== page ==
• 48. Kaplan RC, Sinclair E, Landay AL, Lurain N, Sharrett AR, Gange SJ, Xue X, Hunt P, Karim R, Kern DM, Hodis HN, Deeks SG. T cell activation and senescence predict subclinical carotid artery disease in HIV-infected women. J Infect Dis. 2011; 203:452–63. https://doi.org/10.1093/infdis/jiq071 [PubMed]
  • 49. Di Biagio A, Rosso R, Maggi P, Mazzei D, Bernardini C, Nulvesu L, Parisini A, Nicco E, De Carli F, Rodriguez G, Viscoli C. Inflammation markers correlate with common carotid intima-media thickness in patients perinatally infected with human immunodeficiency virus 1. J Ultrasound Med. 2013; 32:763–68. https://doi.org/10.7863/ultra.32.5.763 [PubMed]
  • 50. Sainz T, Álvarez-Fuente M, Navarro ML, Díaz L, Rojo P, Blázquez D, de José MI, Ramos JT, Serrano-Villar S, Martínez J, Medrano C, Muñoz-Fernández MÁ, Mellado MJ. Madrid Cohort of HIV-infected children and adolescents integrated in the Pediatric branch of the Spanish National AIDS Network (CoRISPE). Subclinical Atherosclerosis and Markers of Immune Activation in HIV-Infected Children and Adolescents. J Acquir Immune Defic Syndr. 2014; 65:42–49. https://doi.org/10.1097/QAI.0b013e3182a9466a [PubMed]
  • 51. Mattingly AS, Unsal AB, Purdy JB, Gharib AM, Rupert A, Kovacs JA, McAreavey D, Hazra R, Abd-Elmoniem KZ, Hadigan C. T-cell Activation and E-selectin Are Associated With Coronary Plaque in HIV-infected Young Adults. Pediatr Infect Dis J. 2017; 36:63–65. https://doi.org/10.1097/INF.0000000000001354 [PubMed]
  • 52. Ross AC, O’Riordan MA, Storer N, Dogra V, McComsey GA. Heightened inflammation is linked to carotid intima-media thickness and endothelial activation in HIV-infected children. Atherosclerosis. 2010; 211:492–98. https://doi.org/10.1016/j.atherosclerosis.2010.04.008 [PubMed]
  • 53. Loomba-Albrecht LA, Bregman T, Chantry CJ. Endocrinopathies in children infected with human immunodeficiency virus. Endocrinol Metab Clin North Am. 2014; 43:807–28. https://doi.org/10.1016/j.ecl.2014.06.001 [PubMed]
  • 54. Chiappini E, Galli L, Tovo PA, Gabiano C, Lisi C, Giaquinto C, Rampon O, Gattinara GC, De Marco G, Osimani P, Manzionna M, Miniaci A, Pintor C, et al, and Italian Register for HIV Infection in Children. Cancer rates after year 2000 significantly decrease in children with perinatal HIV infection: a study by the Italian Register for HIV Infection in Children. J Clin Oncol. 2007; 25:97–101. https://doi.org/10.1200/JCO.2006.06.6506 [PubMed]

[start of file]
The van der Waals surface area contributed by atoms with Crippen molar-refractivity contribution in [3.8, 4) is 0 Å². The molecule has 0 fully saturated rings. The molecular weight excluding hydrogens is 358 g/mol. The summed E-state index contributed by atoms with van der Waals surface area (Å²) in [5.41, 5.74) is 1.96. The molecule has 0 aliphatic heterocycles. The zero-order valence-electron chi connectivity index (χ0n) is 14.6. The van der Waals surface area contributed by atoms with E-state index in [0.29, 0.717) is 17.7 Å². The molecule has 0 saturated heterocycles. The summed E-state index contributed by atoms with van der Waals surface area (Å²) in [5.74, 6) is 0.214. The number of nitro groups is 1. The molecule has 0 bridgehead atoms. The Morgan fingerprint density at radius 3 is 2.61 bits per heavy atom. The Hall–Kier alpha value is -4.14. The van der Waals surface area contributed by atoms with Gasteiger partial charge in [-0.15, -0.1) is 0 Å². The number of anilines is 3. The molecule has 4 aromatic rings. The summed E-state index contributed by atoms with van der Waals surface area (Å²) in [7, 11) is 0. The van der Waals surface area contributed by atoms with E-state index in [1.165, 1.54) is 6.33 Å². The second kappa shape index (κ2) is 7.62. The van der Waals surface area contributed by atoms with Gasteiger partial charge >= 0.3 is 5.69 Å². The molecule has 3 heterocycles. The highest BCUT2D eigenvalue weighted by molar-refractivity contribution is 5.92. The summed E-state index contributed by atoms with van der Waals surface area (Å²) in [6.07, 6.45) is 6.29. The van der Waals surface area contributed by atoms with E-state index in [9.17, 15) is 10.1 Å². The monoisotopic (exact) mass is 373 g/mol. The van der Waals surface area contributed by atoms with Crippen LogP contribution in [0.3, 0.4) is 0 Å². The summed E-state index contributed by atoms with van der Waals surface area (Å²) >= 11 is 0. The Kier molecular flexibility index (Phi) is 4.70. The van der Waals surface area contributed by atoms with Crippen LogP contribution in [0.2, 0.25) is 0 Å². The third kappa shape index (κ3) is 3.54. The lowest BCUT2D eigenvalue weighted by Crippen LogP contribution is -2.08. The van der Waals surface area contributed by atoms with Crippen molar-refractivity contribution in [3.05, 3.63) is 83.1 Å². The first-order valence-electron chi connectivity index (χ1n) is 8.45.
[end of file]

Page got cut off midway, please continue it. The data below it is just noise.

• 55. Alvaro-Meca A, Micheloud D, Jensen J, Díaz A, García-Alvarez M, Resino S. Epidemiologic trends of cancer diagnoses among HIV-infected children in Spain from 1997 to 2008. Pediatr Infect Dis J. 2011; 30:764–68. https://doi.org/10.1097/INF.0b013e31821ba148 [PubMed]
  • 56. Davidson A, Wainwright RD, Stones DK, Kruger M, Hendricks M, Geel J, Poole J, Reynders D, Omar F, Mathew R, Stefan DC. Malignancies in South African children with HIV. J Pediatr Hematol Oncol. 2014; 36:111–17. https://doi.org/10.1097/MPH.0b013e31829cdd49 [PubMed]
  • 57. Simard EP, Shiels MS, Bhatia K, Engels EA. Long-term cancer risk among people diagnosed with AIDS during childhood. Cancer Epidemiol Biomarkers Prev. 2012; 21:148–54. https://doi.org/10.1158/1055-9965.EPI-11-0823 [PubMed]
  • 58. Franceschi S, Lise M, Clifford GM, Rickenbach M, Levi F, Maspoli M, Bouchardy C, Dehler S, Jundt G, Ess S, Bordoni A, Konzelmann I, Frick H, et al, and Swiss HIV Cohort Study. Changing patterns of cancer incidence in the early- and late-HAART periods: the Swiss HIV Cohort Study. Br J Cancer. 2010; 103:416–22. https://doi.org/10.1038/sj.bjc.6605756 [PubMed]
  • 59. Bains I, Thiébaut R, Yates AJ, Callard R. Quantifying thymic export: combining models of naive T cell proliferation and TCR excision circle dynamics gives an explicit measure of thymic output. J Immunol. 2009; 183:4329–36. https://doi.org/10.4049/jimmunol.0900743 [PubMed]
  • 60. Franceschi C, Campisi J. Chronic inflammation (inflammaging) and its potential contribution to age-associated diseases. J Gerontol A Biol Sci Med Sci. 2014 (Suppl 1); 69:S4–9. https://doi.org/10.1093/gerona/glu057 [PubMed]
  • 61. Mansoor N, Abel B, Scriba TJ, Hughes J, de Kock M, Tameris M, Mlenjeni S, Denation L, Little F, Gelderbloem S, Hawkridge A, Boom WH, Kaplan G, et al. Significantly skewed memory CD8+ T cell subsets in HIV-1 infected infants during the first year of life. Clin Immunol. 2009; 130:280–89. https://doi.org/10.1016/j.clim.2008.09.006 [PubMed]
  • 62. Sallusto F, Geginat J, Lanzavecchia A. Central memory and effector memory T cell subsets: function, generation, and maintenance. Annu Rev Immunol. 2004; 22:745–63. https://doi.org/10.1146/annurev.immunol.22.012703.104702 [PubMed]